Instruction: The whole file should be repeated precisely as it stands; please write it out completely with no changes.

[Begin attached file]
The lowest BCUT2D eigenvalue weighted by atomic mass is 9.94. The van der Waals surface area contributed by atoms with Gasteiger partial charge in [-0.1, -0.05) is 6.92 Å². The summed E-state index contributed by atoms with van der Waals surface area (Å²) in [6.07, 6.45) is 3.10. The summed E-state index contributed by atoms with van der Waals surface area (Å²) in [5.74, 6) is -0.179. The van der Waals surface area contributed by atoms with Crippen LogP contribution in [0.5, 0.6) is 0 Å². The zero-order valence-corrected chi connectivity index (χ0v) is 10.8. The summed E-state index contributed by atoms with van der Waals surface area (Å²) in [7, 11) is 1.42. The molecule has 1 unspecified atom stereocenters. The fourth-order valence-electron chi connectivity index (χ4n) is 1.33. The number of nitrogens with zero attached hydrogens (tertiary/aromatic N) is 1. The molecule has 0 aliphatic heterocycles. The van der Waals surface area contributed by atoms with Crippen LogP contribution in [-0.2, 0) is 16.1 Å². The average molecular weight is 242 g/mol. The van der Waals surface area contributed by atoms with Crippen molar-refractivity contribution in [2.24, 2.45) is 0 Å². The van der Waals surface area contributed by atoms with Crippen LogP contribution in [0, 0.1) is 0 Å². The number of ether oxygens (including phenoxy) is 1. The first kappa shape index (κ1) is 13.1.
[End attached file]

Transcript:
The lowest BCUT2D eigenvalue weighted by atomic mass is 9.94. The van der Waals surface area contributed by atoms with Gasteiger partial charge in [-0.1, -0.05) is 6.92 Å². The summed E-state index contributed by atoms with van der Waals surface area (Å²) in [6.07, 6.45) is 3.10. The summed E-state index contributed by atoms with van der Waals surface area (Å²) in [5.74, 6) is -0.179. The van der Waals surface area contributed by atoms with Crippen LogP contribution in [0.5, 0.6) is 0 Å². The zero-order valence-corrected chi connectivity index (χ0v) is 10.8. The summed E-state index contributed by atoms with van der Waals surface area (Å²) in [7, 11) is 1.42. The molecule has 1 unspecified atom stereocenters. The fourth-order valence-electron chi connectivity index (χ4n) is 1.33. The number of nitrogens with zero attached hydrogens (tertiary/aromatic N) is 1. The molecule has 0 aliphatic heterocycles. The van der Waals surface area contributed by atoms with Crippen LogP contribution in [-0.2, 0) is 16.1 Å². The average molecular weight is 242 g/mol. The van der Waals surface area contributed by atoms with Crippen molar-refractivity contribution in [2.24, 2.45) is 0 Å². The van der Waals surface area contributed by atoms with Crippen LogP contribution in [0, 0.1) is 0 Å². The number of ether oxygens (including phenoxy) is 1. The first kappa shape index (κ1) is 13.1.